This alphabetically arranged, second-edition chronicle offers extensive coverage of American theater history, including major plays and all forms of theater, including burlesque, circuses, and vaudeville, from their beginnings through 2008. Featuring the contributions of more than 80 experts, this book covers more than 2,700 subjects, including biographical sketches of theater personalities, entries for individual plays, essays on production companies and theaters, historical sketches of theater, and related subjects, from overviews of Asian-American theater to Shakespearean stage productions. This volume includes a list of 1,000 additional sources for further reading, and a biographical index of more than 3,200 names.

A Chronology of American Musical Theater , by Richard C. Norton, 3 vols., 3,078 pages (New York: Oxford University Press, 2002)

Named an Outstanding Reference Source for 2003 by the American Library Association, this three-volume reference set surveys more than 3,000 musicals by year and by season, from the 1860s through 2001. Each entry provides considerable detail about the productions, including information about the cast and crew, composers, lyricists, set designers, and songs, and every kind of production—Broadway and off-Broadway musicals, operettas, revues, and other stage works. Contents are extensively indexed.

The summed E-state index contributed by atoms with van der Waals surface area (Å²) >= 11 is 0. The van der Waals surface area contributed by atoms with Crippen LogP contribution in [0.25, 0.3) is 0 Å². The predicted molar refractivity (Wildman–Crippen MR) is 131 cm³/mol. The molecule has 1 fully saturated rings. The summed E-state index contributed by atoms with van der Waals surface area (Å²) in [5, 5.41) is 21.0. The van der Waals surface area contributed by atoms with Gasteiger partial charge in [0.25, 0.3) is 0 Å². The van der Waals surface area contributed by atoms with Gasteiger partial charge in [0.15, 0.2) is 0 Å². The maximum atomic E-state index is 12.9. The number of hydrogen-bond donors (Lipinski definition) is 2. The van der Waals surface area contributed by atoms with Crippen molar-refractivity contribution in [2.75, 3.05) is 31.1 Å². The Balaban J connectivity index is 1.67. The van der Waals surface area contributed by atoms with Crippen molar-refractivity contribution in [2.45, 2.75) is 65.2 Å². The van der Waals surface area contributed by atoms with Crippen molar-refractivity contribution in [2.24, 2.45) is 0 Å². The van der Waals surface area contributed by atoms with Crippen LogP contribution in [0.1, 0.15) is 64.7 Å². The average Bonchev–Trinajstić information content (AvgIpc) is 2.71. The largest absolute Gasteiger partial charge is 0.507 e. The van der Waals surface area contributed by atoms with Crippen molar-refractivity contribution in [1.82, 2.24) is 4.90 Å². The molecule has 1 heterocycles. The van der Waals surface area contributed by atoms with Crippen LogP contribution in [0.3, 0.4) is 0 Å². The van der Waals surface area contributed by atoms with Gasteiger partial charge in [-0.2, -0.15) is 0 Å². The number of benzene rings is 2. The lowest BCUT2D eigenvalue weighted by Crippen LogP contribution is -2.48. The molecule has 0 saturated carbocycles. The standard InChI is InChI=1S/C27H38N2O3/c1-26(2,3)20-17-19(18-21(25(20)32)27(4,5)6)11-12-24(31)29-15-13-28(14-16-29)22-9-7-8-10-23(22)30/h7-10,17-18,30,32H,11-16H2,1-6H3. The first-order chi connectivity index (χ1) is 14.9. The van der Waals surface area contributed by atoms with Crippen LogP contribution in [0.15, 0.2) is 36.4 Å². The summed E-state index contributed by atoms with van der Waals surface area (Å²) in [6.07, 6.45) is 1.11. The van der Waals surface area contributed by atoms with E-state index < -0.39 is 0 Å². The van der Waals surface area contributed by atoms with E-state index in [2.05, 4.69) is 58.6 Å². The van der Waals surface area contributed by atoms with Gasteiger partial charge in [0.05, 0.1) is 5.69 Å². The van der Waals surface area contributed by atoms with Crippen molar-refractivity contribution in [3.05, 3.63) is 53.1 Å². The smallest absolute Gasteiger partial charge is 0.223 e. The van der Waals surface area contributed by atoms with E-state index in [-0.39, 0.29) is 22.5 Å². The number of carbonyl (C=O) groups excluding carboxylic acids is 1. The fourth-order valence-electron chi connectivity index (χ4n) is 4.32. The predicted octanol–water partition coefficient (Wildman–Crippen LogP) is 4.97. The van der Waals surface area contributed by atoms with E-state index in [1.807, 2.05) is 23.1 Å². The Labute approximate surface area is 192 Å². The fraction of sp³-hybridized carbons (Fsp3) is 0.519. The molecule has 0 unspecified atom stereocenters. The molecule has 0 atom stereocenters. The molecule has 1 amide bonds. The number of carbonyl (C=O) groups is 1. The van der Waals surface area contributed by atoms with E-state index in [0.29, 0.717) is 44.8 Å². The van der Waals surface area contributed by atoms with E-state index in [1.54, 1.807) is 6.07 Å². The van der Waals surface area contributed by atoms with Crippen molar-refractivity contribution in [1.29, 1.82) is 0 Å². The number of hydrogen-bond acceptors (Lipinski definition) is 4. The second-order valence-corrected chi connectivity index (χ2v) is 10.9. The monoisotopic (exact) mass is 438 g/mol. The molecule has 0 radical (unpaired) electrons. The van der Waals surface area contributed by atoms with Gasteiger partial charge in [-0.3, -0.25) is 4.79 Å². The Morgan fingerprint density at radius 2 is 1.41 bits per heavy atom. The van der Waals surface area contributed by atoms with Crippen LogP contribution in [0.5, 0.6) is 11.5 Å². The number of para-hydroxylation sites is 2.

Contemporary Dramatists , 6th ed., edited by Thomas Riggs, 897 pages (Detroit: St. James Press, 1998)

This fully revised and updated sixth edition offers 450 entries examining the lives and works of the most famous living playwrights in the English language. Entries include biographies, bibliographies, and critical essays on the most studied dramatists in the world of theater.

Contemporary Theatre, Film, and Television: A Biographical Guide Featuring Performers, Directors, Writers, Producers, Designers, Managers, Choreographers, Technicians, Composers, Executives, Dancers, and Critics in the United States and Great Britain , 97 vols. (Detroit, Mich.: Gale Group, 2009)

This first-rate biographical reference, also available in e-book format through the online library database Gale Virtual Reference Library, details the lives and careers of some 20,000 entertainment industry professionals, such as choreographers, critics, designers, directors, executives, producers, technicians, and writers from the United States and Great Britain. Entries provide personal and career vitals, including birth dates, education and professional training, and political and religious affiliations. This series was published as a supplement to  Who’s Who in Theatre , which ceased publication in 1981.

International Encyclopedia of Dance , 2nd ed., edited by Selma Jeanne Cohen, 6 vols., 4,000 pages (New York: Oxford University Press, 2004)

This heavily illustrated six-volume encyclopedia features more than 2,000 topical essays exploring all forms of dance throughout the world and its cultural and social significance.